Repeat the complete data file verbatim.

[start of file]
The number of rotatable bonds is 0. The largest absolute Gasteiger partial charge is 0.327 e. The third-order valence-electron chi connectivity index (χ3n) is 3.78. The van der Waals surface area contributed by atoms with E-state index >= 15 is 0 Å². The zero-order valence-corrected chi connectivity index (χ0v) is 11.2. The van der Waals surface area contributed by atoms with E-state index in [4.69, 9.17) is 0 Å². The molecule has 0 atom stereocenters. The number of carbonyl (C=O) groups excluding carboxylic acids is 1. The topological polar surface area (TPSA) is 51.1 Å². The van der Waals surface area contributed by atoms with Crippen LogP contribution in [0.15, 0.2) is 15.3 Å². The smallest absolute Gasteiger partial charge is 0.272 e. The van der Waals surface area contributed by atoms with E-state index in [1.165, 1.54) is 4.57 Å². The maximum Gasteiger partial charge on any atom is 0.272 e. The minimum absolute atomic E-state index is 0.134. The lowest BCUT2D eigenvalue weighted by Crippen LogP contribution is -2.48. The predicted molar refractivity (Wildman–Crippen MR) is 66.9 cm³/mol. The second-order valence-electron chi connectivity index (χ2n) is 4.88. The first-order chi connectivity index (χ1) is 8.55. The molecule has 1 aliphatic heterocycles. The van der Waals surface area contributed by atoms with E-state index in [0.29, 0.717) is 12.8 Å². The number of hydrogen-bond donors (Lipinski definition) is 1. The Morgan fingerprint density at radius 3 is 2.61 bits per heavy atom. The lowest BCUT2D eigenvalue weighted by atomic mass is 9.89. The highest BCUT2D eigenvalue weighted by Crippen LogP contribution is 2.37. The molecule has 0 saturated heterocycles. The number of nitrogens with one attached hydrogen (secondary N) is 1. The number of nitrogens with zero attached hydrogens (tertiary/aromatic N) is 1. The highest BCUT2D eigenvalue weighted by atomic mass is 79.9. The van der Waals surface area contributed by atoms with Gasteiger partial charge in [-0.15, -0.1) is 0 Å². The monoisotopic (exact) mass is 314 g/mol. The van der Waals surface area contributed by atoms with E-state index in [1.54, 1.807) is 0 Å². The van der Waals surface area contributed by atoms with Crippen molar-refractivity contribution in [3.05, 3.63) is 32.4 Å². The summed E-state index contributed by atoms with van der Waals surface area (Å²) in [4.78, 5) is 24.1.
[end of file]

The number of rotatable bonds is 0. The largest absolute Gasteiger partial charge is 0.327 e. The third-order valence-electron chi connectivity index (χ3n) is 3.78. The van der Waals surface area contributed by atoms with E-state index >= 15 is 0 Å². The zero-order valence-corrected chi connectivity index (χ0v) is 11.2. The van der Waals surface area contributed by atoms with E-state index in [4.69, 9.17) is 0 Å². The molecule has 0 atom stereocenters. The number of carbonyl (C=O) groups excluding carboxylic acids is 1. The topological polar surface area (TPSA) is 51.1 Å². The van der Waals surface area contributed by atoms with Crippen LogP contribution in [0.15, 0.2) is 15.3 Å². The smallest absolute Gasteiger partial charge is 0.272 e. The van der Waals surface area contributed by atoms with E-state index in [1.165, 1.54) is 4.57 Å². The maximum Gasteiger partial charge on any atom is 0.272 e. The minimum absolute atomic E-state index is 0.134. The lowest BCUT2D eigenvalue weighted by Crippen LogP contribution is -2.48. The predicted molar refractivity (Wildman–Crippen MR) is 66.9 cm³/mol. The second-order valence-electron chi connectivity index (χ2n) is 4.88. The first-order chi connectivity index (χ1) is 8.55. The molecule has 1 aliphatic heterocycles. The van der Waals surface area contributed by atoms with E-state index in [0.29, 0.717) is 12.8 Å². The number of hydrogen-bond donors (Lipinski definition) is 1. The Morgan fingerprint density at radius 3 is 2.61 bits per heavy atom. The lowest BCUT2D eigenvalue weighted by atomic mass is 9.89. The highest BCUT2D eigenvalue weighted by Crippen LogP contribution is 2.37. The molecule has 0 saturated heterocycles. The number of nitrogens with one attached hydrogen (secondary N) is 1. The number of nitrogens with zero attached hydrogens (tertiary/aromatic N) is 1. The highest BCUT2D eigenvalue weighted by atomic mass is 79.9. The van der Waals surface area contributed by atoms with Gasteiger partial charge in [-0.15, -0.1) is 0 Å². The monoisotopic (exact) mass is 314 g/mol. The van der Waals surface area contributed by atoms with E-state index in [1.54, 1.807) is 0 Å². The van der Waals surface area contributed by atoms with Crippen molar-refractivity contribution in [3.05, 3.63) is 32.4 Å². The summed E-state index contributed by atoms with van der Waals surface area (Å²) in [4.78, 5) is 24.1.